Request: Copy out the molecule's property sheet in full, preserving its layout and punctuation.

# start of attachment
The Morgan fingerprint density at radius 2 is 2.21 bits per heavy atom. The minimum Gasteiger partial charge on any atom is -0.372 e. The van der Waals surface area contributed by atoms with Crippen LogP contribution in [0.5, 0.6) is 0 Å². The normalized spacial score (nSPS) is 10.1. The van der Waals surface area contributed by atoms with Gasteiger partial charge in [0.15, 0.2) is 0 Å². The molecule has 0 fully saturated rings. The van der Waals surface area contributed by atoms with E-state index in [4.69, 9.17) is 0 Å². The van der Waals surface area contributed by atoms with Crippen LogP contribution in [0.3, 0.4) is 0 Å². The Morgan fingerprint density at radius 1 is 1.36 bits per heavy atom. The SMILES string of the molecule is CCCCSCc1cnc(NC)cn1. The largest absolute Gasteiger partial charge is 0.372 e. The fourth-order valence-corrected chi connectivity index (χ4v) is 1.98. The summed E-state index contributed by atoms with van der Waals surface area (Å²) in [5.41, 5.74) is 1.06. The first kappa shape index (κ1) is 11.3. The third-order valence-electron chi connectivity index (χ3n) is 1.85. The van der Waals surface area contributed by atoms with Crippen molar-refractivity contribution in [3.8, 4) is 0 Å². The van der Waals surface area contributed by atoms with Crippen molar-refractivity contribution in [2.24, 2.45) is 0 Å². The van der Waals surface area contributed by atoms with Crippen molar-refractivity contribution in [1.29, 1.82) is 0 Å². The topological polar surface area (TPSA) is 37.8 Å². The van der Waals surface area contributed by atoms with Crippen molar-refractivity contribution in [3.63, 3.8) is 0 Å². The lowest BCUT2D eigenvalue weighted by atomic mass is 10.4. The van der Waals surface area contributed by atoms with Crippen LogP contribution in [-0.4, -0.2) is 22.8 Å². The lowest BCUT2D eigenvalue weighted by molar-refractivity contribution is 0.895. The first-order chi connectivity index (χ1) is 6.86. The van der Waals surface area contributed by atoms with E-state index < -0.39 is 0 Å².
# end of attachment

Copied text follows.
The Morgan fingerprint density at radius 2 is 2.21 bits per heavy atom. The minimum Gasteiger partial charge on any atom is -0.372 e. The van der Waals surface area contributed by atoms with Crippen LogP contribution in [0.5, 0.6) is 0 Å². The normalized spacial score (nSPS) is 10.1. The van der Waals surface area contributed by atoms with Gasteiger partial charge in [0.15, 0.2) is 0 Å². The molecule has 0 fully saturated rings. The van der Waals surface area contributed by atoms with E-state index in [4.69, 9.17) is 0 Å². The van der Waals surface area contributed by atoms with Crippen LogP contribution in [0.3, 0.4) is 0 Å². The Morgan fingerprint density at radius 1 is 1.36 bits per heavy atom. The SMILES string of the molecule is CCCCSCc1cnc(NC)cn1. The largest absolute Gasteiger partial charge is 0.372 e. The fourth-order valence-corrected chi connectivity index (χ4v) is 1.98. The summed E-state index contributed by atoms with van der Waals surface area (Å²) in [5.41, 5.74) is 1.06. The first kappa shape index (κ1) is 11.3. The third-order valence-electron chi connectivity index (χ3n) is 1.85. The van der Waals surface area contributed by atoms with Crippen molar-refractivity contribution in [3.8, 4) is 0 Å². The van der Waals surface area contributed by atoms with Crippen molar-refractivity contribution in [2.24, 2.45) is 0 Å². The van der Waals surface area contributed by atoms with Crippen molar-refractivity contribution in [1.29, 1.82) is 0 Å². The topological polar surface area (TPSA) is 37.8 Å². The van der Waals surface area contributed by atoms with Crippen molar-refractivity contribution in [3.63, 3.8) is 0 Å². The lowest BCUT2D eigenvalue weighted by atomic mass is 10.4. The van der Waals surface area contributed by atoms with Crippen LogP contribution in [-0.4, -0.2) is 22.8 Å². The lowest BCUT2D eigenvalue weighted by molar-refractivity contribution is 0.895. The first-order chi connectivity index (χ1) is 6.86. The van der Waals surface area contributed by atoms with E-state index < -0.39 is 0 Å².